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Authorizing Fisheries Officers receives training on MCS technics

Authorizing Fisheries Officers receives training on MCS technics
Authorizing Fisheries Officers receives training on MCS technics
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Provincial Fisheries Authorizing Officers are being trained this week on the laws and regulations of the sea and the technics of Monitoring, Controlling and Surveillance (MCS) of coastal fisheries to ensure there is sustainable fisheries and marine resources for the future generation of Vanuatu.
Twenty-five participants representing various provinces are among a few experienced fisheries officers attending this workshop, which is being conducted by South Pacific Commission’s (SPC) Specialist in Coastal Fisheries, Aquaculture, Monitoring and Surveillance, Ian Freeman at the Moorings hotel in Port Vila.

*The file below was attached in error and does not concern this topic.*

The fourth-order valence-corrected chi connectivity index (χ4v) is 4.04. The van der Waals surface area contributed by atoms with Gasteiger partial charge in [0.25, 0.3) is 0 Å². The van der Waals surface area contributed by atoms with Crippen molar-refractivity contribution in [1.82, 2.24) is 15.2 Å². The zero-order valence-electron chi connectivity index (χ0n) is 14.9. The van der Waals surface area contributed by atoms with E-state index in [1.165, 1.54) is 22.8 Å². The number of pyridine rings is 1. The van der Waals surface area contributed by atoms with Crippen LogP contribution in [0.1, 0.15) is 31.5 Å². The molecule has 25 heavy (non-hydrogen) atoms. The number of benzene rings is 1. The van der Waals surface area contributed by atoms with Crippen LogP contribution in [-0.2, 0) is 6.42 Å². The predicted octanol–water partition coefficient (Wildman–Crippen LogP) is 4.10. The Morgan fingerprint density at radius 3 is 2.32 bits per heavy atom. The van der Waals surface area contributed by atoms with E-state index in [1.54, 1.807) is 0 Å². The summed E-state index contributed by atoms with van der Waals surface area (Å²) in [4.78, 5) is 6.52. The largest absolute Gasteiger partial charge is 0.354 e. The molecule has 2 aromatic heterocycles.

Speaking to the media, Mr Freeman explained the purpose of this workshop is to train Authorized Fisheries Officers to be able to go back to their communities and to explain the need for conservation and the importance of following legislations and regulations to ensure there is sufficient fish for the future.
“In terms of the benefits to Vanuatu as a whole, it should mean we have far more sustainable fisheries particularly at coastal level and given more importance to subsistence living for the communities which I believe is a really great objective to achieve in the future,“ said Mr Freeman.
As part of this workshop, the participants will be conducting some market inspections where they will be expected talk to the fish market vendors and inspect what they have to sell.
The participants will also inspect a few fishermen and making sure they are catching fish that are of legal size and are not undersize and unfit to sell in the market.
The Authorizing Officers will also trained on how to issue fines and confiscate materials which is illegal to have under the Act.
This similar workshop will also be conducted in Luganville, Santo next week.
The workshop is funded by the Vanuatu Government and the SPC. Mr Freeman is being assisted in the workshop by New Zealand Ministry of Primary Industry’s Expert, Mr Michael Nicholson. Source: MALFFB

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